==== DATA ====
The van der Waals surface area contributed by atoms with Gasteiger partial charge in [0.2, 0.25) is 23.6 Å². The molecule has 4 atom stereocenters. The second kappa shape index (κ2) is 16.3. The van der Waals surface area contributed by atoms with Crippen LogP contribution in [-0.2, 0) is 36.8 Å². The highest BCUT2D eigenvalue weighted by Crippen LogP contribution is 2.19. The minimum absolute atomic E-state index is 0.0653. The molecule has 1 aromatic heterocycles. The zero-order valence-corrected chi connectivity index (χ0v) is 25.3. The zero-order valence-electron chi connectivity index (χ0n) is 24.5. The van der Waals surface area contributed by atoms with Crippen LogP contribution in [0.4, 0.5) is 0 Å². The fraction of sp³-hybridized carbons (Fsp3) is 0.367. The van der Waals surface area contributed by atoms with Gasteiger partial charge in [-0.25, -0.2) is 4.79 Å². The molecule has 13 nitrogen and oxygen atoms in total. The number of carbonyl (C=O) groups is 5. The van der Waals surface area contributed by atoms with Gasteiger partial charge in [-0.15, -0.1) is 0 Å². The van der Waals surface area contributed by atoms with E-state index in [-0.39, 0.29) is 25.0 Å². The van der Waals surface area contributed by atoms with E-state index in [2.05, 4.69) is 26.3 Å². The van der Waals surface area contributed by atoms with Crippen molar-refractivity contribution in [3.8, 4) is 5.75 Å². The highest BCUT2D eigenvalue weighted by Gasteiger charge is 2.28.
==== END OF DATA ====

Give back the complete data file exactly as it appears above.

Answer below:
The van der Waals surface area contributed by atoms with Gasteiger partial charge in [0.2, 0.25) is 23.6 Å². The molecule has 4 atom stereocenters. The second kappa shape index (κ2) is 16.3. The van der Waals surface area contributed by atoms with Crippen LogP contribution in [-0.2, 0) is 36.8 Å². The highest BCUT2D eigenvalue weighted by Crippen LogP contribution is 2.19. The minimum absolute atomic E-state index is 0.0653. The molecule has 1 aromatic heterocycles. The zero-order valence-corrected chi connectivity index (χ0v) is 25.3. The zero-order valence-electron chi connectivity index (χ0n) is 24.5. The van der Waals surface area contributed by atoms with Crippen LogP contribution in [0.4, 0.5) is 0 Å². The fraction of sp³-hybridized carbons (Fsp3) is 0.367. The van der Waals surface area contributed by atoms with Gasteiger partial charge in [-0.25, -0.2) is 4.79 Å². The molecule has 13 nitrogen and oxygen atoms in total. The number of carbonyl (C=O) groups is 5. The van der Waals surface area contributed by atoms with Gasteiger partial charge in [-0.15, -0.1) is 0 Å². The van der Waals surface area contributed by atoms with E-state index in [-0.39, 0.29) is 25.0 Å². The van der Waals surface area contributed by atoms with E-state index in [2.05, 4.69) is 26.3 Å². The van der Waals surface area contributed by atoms with Crippen molar-refractivity contribution in [3.8, 4) is 5.75 Å². The highest BCUT2D eigenvalue weighted by Gasteiger charge is 2.28.